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Hives

The medical term for hives is urticaria. The condition develops as a reaction to an allergen and is non-contagious. It manifests as red, itchy, smooth, raised patches on the skin. Allergens that lead to hives are many and diverse. As such, it would be hard to pinpoint particular substances or organisms as the major causes of hives. Different people will react to different things. It could be coming into contact with particular plants or flowers, taking certain medications, foods, insect stings or using a certain detergent. It can also be as a result of extreme change in temperature, physical exercise, stress or a viral infection. When the body reacts to any of these substances, it triggers the release of histamine, which in turn causes capillaries to leak fluids onto adjacent body tissues. The leaks end up as the red, itchy breakouts called hives.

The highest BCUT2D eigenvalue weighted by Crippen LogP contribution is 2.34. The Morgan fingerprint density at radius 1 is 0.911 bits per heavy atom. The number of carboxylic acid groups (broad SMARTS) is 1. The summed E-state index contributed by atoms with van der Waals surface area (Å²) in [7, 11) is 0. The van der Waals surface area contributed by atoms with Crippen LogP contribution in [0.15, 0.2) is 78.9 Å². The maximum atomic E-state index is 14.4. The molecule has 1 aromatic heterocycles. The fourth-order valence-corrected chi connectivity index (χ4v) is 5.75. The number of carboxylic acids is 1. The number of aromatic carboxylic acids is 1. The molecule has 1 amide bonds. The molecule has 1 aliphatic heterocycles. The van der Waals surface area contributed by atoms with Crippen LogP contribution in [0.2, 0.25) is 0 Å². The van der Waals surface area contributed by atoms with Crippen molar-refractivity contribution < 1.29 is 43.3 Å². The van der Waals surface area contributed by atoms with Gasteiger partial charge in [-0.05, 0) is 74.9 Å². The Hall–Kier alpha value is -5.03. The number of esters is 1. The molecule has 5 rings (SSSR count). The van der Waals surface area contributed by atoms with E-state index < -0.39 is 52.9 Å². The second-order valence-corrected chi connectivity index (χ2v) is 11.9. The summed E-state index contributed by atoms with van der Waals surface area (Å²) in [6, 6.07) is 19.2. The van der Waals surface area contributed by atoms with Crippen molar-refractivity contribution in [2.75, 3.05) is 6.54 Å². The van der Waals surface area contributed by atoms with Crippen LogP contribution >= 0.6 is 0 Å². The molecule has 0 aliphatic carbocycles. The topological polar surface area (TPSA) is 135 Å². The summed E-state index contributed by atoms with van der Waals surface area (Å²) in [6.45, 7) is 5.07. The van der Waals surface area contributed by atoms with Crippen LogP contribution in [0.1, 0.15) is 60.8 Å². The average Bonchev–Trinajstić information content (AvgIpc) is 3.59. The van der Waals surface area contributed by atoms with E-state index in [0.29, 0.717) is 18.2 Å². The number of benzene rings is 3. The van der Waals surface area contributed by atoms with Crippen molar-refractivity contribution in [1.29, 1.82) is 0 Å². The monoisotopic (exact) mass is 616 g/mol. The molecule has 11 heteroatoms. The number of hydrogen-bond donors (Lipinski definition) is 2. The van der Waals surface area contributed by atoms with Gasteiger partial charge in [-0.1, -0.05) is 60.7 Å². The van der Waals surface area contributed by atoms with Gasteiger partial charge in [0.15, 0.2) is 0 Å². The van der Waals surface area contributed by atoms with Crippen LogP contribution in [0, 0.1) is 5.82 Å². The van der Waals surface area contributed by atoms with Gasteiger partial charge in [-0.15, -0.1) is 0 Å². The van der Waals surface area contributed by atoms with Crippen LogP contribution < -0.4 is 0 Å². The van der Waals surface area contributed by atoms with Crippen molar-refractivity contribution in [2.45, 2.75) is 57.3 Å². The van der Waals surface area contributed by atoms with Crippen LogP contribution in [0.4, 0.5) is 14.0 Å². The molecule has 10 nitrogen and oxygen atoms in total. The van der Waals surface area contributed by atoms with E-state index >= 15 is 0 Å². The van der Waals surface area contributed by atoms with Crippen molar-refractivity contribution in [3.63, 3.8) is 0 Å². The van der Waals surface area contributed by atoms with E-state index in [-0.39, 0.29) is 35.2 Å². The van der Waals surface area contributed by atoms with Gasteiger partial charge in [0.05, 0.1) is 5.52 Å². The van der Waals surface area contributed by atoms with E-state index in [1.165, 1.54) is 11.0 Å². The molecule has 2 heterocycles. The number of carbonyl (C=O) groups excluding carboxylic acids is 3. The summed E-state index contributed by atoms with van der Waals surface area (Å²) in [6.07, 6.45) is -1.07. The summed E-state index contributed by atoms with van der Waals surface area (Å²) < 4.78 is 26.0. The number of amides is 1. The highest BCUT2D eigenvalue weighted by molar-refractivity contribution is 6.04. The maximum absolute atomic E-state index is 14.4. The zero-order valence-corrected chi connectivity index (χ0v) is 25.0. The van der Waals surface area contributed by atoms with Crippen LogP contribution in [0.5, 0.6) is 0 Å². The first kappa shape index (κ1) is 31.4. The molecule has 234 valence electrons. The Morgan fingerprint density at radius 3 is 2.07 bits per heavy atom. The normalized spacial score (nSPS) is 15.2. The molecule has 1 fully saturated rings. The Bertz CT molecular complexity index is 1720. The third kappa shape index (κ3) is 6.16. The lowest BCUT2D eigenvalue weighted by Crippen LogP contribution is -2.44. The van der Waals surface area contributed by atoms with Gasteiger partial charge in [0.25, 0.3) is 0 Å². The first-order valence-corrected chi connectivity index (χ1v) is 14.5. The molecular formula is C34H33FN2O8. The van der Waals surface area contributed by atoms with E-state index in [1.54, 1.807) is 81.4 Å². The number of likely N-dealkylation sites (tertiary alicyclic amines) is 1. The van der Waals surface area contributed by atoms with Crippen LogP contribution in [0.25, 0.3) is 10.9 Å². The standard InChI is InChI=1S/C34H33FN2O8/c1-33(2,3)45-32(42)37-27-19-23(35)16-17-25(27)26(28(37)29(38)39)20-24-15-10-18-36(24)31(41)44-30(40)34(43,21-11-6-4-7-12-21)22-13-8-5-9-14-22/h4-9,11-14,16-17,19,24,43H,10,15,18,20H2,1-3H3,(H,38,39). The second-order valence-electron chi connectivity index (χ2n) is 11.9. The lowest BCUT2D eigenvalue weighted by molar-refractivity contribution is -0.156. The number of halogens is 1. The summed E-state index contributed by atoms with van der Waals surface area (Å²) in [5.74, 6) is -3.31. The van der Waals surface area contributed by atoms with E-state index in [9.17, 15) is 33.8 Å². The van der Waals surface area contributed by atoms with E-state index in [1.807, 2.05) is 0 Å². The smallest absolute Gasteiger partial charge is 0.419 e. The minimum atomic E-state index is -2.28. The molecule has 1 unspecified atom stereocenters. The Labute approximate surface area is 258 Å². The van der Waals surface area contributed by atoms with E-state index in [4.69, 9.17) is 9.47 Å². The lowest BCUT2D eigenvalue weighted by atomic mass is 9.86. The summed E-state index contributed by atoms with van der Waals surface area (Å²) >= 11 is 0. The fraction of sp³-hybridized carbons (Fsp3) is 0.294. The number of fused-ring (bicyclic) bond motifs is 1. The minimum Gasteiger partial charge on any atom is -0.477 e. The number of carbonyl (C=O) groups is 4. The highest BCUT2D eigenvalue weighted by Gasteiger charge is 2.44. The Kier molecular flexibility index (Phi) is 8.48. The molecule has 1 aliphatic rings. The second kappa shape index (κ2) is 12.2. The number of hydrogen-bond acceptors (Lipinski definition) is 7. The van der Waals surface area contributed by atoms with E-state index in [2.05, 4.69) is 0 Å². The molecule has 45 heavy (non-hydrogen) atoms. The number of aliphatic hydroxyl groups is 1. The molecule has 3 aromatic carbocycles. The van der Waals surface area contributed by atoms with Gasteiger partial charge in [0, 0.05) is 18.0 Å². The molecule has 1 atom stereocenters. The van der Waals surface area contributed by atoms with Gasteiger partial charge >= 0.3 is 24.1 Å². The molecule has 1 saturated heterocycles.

Hives appear suddenly and disappear just as fast, usually within hours. In some cases they last a few days. They can be small or large in size and may join together to form a large patch or spread across an area of the body. They commonly appear on covered parts of the body, most especially the upper arms, legs and trunk. They can also appear on the chest, face, ears, lips, tongue, hands and feet. Other than just being itchy, hives are often accompanied by a burning sensation. The affected part of the skin is also likely to swell. They often change shape and location and can disappear for a while and then reappear. Many cases of hives completely disappear on their own. In a few people, they keep recurring so the patient has to use medication.  Antihistamines and ointments or creams containing antihistamine are used to relieve itchiness. Doctors may also prescribe medicine to reduce nerve-ending sensitivity. One can also apply cool compresses to the area to give relief.


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